Water Recycling with Microalgae: Business Case for Biofuel from Wastewater Pond

Environmental health experts at Australian Flinders University are advancing research into a sustainable wastewater recycling program by developing a cost-effective way to harvest microalgal biomass for use in biofuels and other applications.

Professor Howard Fallowfield (Photo: Flinders University)

According to the research of Flinders University, the high-rate algal pond (HRAP) model, recycling wastewater at two regional South Australian locations at Kingston-on-Murray and Peterborough, uses algae and bacteria to treat the wastewater. Research led by Flinders University Professor Howard Fallowfield and Dr. Paul Young has presented details of a new system using slaked lime and magnesium concentration to pool the microalgae-rich biosolids produced in the HRAP at Kingston-on-Murray in SA’s Riverland. Chemical reaction modeling was used to optimize the processing, and the cost of chemicals was evaluated. “This auto-flocculation process was successful in harvesting the biosolids while significantly reducing the turbidity, nutrients and E. coli contamination left in the wastewater,” lead author Dr. Young was quoted.

As reported, these sustainable, low-energy systems are cost-effective to run. Moreover, the capital cost of construction is about 40 percent of the previous system for effluent-only schemes and marginally higher for blackwater schemes. “While a conventional system requires 66 days to treat the wastewater, HRAPs can perform a similar level of treatment in 5-10 days,” the information said. As emphasized by Professor Fallowfield after an earlier Flinders University study, which compared the trial site at Kingston-on-Murray with a conventional system, its ability to remove pathogens is equal to, or better than, existing wastewater systems. According to Professor Fallowfield, the study for the first time shows the HRAP wastewater treatment system could also be used to efficiently harvest microalgae grown in a low-cost environment – without the need for further investment in expensive infrastructure. “The integration of treatment and biosolid recovery offers new configurations for the operation of HRAP-based wastewater treatment systems,” he is convinced.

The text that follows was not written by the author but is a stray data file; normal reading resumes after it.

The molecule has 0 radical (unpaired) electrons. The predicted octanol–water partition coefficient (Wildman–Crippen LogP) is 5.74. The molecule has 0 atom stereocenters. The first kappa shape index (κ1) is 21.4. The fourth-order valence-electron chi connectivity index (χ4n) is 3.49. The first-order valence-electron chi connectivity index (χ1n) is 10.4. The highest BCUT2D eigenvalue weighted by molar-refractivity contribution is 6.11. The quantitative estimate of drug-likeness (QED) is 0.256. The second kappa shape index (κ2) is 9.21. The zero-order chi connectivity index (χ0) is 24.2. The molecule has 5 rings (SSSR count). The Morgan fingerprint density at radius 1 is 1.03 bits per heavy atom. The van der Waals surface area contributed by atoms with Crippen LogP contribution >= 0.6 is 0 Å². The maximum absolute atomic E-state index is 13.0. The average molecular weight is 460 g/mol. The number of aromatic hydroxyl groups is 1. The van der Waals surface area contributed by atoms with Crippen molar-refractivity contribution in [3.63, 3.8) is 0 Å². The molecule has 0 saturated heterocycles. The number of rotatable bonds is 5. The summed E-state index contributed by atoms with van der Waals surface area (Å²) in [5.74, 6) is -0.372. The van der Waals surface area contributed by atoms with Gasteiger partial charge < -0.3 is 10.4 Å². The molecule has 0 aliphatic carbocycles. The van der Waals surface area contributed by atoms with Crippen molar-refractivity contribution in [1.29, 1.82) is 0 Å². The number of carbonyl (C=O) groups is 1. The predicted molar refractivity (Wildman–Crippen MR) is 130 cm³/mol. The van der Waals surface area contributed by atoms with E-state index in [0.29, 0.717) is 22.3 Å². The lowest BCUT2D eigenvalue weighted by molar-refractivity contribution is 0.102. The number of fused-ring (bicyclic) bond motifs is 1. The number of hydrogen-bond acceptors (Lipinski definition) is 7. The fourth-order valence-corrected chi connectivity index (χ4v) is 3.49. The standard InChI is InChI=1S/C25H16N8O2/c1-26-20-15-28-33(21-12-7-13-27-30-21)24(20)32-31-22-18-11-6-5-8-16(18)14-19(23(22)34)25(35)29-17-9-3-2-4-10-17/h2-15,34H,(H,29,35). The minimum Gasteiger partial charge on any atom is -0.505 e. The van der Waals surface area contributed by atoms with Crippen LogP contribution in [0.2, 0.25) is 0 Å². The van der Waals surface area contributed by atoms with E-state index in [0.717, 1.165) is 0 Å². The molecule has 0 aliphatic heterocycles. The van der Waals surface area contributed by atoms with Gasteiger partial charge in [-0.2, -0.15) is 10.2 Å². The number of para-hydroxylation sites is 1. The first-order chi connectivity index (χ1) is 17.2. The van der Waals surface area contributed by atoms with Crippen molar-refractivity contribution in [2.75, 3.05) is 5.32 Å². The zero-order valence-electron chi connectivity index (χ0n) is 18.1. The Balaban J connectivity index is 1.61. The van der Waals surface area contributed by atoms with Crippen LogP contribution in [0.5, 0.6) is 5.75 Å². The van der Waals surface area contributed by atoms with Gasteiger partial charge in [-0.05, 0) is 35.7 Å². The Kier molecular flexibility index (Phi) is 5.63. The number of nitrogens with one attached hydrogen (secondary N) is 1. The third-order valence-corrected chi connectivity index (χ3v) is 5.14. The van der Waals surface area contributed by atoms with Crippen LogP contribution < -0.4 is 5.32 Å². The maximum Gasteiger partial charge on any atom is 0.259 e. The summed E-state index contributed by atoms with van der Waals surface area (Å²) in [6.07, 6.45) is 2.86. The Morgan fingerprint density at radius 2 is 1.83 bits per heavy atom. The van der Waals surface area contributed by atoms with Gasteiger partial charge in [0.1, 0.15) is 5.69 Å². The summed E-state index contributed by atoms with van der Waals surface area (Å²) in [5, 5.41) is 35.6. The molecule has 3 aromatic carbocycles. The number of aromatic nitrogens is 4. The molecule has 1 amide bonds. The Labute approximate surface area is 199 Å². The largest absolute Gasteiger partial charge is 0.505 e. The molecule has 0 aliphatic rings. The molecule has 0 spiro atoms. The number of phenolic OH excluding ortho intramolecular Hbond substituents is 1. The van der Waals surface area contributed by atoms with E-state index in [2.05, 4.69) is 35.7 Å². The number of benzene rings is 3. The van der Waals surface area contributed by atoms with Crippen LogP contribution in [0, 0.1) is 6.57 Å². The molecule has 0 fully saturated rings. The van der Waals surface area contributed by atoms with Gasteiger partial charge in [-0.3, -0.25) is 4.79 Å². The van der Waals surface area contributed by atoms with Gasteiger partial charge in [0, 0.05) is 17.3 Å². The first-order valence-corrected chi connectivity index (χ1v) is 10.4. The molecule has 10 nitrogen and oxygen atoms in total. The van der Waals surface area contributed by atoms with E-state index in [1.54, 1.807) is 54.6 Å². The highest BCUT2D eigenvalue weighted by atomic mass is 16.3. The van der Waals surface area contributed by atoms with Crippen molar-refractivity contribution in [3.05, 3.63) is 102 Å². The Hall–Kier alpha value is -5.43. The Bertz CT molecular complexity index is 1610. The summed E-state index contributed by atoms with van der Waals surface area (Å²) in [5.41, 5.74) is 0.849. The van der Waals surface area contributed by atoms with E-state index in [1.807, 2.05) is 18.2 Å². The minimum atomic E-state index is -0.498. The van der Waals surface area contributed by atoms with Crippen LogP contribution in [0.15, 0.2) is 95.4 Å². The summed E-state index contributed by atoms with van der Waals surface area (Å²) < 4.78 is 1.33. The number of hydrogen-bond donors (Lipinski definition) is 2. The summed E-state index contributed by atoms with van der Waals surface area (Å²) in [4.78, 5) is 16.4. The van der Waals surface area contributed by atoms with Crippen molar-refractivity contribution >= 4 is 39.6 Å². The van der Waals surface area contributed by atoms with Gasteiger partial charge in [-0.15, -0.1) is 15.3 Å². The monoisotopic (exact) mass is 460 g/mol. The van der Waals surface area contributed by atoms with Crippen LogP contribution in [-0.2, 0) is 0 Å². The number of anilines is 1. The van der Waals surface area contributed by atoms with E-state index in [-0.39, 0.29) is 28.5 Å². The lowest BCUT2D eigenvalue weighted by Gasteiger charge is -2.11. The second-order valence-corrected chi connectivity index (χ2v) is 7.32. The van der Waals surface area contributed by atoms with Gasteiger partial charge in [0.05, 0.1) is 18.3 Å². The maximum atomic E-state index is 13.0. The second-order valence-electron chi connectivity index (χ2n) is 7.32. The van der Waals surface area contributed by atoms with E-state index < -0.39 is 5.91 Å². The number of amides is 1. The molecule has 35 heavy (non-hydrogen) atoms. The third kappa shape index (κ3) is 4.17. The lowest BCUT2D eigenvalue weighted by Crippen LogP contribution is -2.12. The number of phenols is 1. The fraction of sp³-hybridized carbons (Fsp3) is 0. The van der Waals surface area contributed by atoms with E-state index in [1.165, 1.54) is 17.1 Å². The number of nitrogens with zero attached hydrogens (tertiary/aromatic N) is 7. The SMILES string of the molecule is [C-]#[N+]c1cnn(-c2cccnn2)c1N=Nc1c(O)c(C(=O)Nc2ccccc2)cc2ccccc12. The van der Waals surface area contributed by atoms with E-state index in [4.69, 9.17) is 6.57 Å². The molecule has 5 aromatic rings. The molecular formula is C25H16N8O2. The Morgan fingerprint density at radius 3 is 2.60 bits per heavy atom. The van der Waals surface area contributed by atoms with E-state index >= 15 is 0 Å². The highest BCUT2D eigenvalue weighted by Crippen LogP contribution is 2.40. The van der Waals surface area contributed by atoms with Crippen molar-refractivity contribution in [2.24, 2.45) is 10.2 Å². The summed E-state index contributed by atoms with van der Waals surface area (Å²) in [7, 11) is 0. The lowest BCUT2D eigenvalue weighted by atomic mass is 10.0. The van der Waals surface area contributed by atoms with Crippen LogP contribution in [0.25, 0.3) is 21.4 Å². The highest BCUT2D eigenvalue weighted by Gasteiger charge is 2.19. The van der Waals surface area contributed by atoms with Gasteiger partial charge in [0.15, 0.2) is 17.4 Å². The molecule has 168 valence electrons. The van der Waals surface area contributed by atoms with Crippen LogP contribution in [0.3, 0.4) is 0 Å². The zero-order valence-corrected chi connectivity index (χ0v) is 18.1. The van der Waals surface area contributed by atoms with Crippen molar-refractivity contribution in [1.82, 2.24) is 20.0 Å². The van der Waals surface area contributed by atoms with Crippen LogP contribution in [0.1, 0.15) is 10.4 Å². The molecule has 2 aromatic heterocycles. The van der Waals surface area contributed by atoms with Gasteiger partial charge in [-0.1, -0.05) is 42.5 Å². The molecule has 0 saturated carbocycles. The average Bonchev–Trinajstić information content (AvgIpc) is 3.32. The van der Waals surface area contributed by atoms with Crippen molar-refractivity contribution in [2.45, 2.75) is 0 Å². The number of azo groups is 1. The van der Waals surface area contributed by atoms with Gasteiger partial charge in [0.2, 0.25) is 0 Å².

(Published in GLOBAL RECYCLING Magazine 3/2021, Page 27, Photo: Flinders University)